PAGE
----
A novel competitive fluorescent multiplex STR polymorphism assay for rapid, reliable and single-tube screening of 22q11.2 copy-number aberrations.
ABSTRACT Copy-number aberrations of the 22q11.2 region can lead to varied resulting and complex phenotypes. Routine screening for these common constitutional chromosomal abnormalities requires powerful tools. A competitive fluorescent multiplex STR polymorphism assay (CFMSA) was built for detecting these aberrations. With the introduction of an internal reference and distinguishable STR polymorphism markers, this competitive fluorescent multiplex STR polymorphism assay provides complementary information about polymorphism and gene dosage in one tube simultaneously, thereby enhancing the assay sensitivity. It was first tested in 110 normal controls, and was proven to have highly polymorphic and reliable gene dosage information. Then, 476 subjects with congenital heart defect were screened according to the testing strategy of the American Heart Association, and 17 deletions and 1 duplication of 22q11.2 were correctly identified. It is expected that this assay will serve as a cost-effective alternative to existing assays for routine, large-scale screening in all at-risk individuals with either deletion or duplication in 22q11.2.
Conference Paper: Exact BER computation for the cross 32-QAM constellation[Show abstract] [Hide abstract]
ABSTRACT: When the number of bits per symbol is odd, the peak and average power of transmission can be reduced by using cross quadrature amplitude modulations (QAMs) instead of rectangular QAMs. Since perfect Gray coding is not possible for cross QAMs, using Smith-style Gray coding, we derive in this paper the exact bit error rate (BER) for the cross 32-QAM constellation over additive white Gaussian noise (AWGN) and Rayleigh fading channels.Control, Communications and Signal Processing, 2004. First International Symposium on; 02/2004
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ABSTRACT: Conotruncal heart defect (CTD) is a complex form of congenital heart disease and usually has a poor prognosis. ZFPM2/FOG2 encodes a transcription cofactor that interacts with GATA4 to regulate cardiac development. This regulation has been established in knockout mouse models that display a range of heart malformations, especially CTD. Although previous studies have identified several missense variants in ZFPM2/FOG2 that may cause CTD, it remains unclear whether they are involved in CTD pathogenesis because the study populations were limited and the functional status was unknown. In this report, we screened a larger CTD population, which comprised 145 tetralogy of Fallot (TOF), 37 double-outlet ventricle outflow (DORV), and 18 transposition of the great artery (TGA), to investigate exon mutations as well as copy number variations in ZFPM2/FOG2. Four variants (p.V339I in one DORV, p.A426T in one DORV, p.M703L in three TOF, p.T843M in one TOF) were found in six patients, of which two are reported here for the first time. No copy number variations of the gene were detected. GST pull-down assays demonstrated that all potentially deleterious variants, including those previously reported, did not impair the interaction with GATA4, except for variant p.M544I and p.K737E, which subtly impaired the binding. Thus, these missense variants may be involved in other mechanisms underlying CTD or may be unrelated to CTD occurrence.PLoS ONE 01/2014; 9(7):e102379. · 3.53 Impact Factor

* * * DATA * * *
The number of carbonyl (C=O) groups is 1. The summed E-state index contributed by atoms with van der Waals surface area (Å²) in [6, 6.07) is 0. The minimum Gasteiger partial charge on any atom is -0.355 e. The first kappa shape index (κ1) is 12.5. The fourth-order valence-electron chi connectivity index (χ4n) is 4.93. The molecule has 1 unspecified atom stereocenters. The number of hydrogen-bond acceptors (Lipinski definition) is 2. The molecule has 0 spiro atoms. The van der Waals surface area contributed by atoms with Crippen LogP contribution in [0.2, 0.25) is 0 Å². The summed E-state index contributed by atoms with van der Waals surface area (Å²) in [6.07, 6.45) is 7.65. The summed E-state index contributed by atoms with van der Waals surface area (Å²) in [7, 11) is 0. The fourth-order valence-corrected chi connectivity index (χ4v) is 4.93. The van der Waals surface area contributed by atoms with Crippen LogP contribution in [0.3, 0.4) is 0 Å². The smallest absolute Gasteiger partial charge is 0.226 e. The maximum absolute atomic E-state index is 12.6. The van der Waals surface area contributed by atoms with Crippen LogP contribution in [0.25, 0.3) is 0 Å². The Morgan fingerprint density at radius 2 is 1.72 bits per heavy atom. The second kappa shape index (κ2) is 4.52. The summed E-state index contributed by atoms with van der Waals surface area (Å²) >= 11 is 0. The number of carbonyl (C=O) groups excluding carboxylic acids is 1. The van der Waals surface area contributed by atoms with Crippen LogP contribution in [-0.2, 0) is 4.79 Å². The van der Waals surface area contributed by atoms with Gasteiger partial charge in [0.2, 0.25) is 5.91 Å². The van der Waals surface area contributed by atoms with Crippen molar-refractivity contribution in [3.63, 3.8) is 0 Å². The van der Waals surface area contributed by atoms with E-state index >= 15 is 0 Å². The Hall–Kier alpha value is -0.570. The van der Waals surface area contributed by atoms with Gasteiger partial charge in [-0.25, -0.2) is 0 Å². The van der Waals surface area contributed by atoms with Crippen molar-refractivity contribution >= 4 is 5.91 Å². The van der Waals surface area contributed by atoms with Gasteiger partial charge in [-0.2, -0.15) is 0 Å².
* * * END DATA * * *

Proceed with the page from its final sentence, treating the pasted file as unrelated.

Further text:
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ABSTRACT: Small submicroscopic DNA copy number variants represent an important source of variation in the human genome, human phenotypic diversity, and disease susceptibility. Consequently, there is a pressing need for the development of methods allowing the efficient, accurate, and cheap measurement of genomic copy number polymorphisms in clinical cohorts. The PCR-based strategies, being cost-effective and sensitive, are considered important in the development of screening techniques. PCR-based techniques such as multiplex PCR; multiplex ligation-dependent probe amplification; and a new single-tube assay technique, the competitive fluorescent multiplex STRP assay, have been applied to 22q11.2 detection, a typical example of deletion syndromes. In this study, we compared the reliability and application of these three techniques in a cohort of 17 patients affected with 22q11.2 deletion and 300 normal controls. All three techniques shared 100% sensitivity; however, the competitive fluorescent multiplex STRP assay had the lowest possibility of concurrent false-positive signals from two adjoining probes in a genomic region. Moreover, it is a relatively fast and low-cost procedure to detect the deletion of 22q11.2 in numerous patients with several minor symptoms of deletion syndromes. Multiplex PCR, a rapidly developing and cheap technique, allows detection of atypical deletions.Genetic Testing and Molecular Biomarkers 12/2009; 13(6):803-8. · 1.44 Impact Factor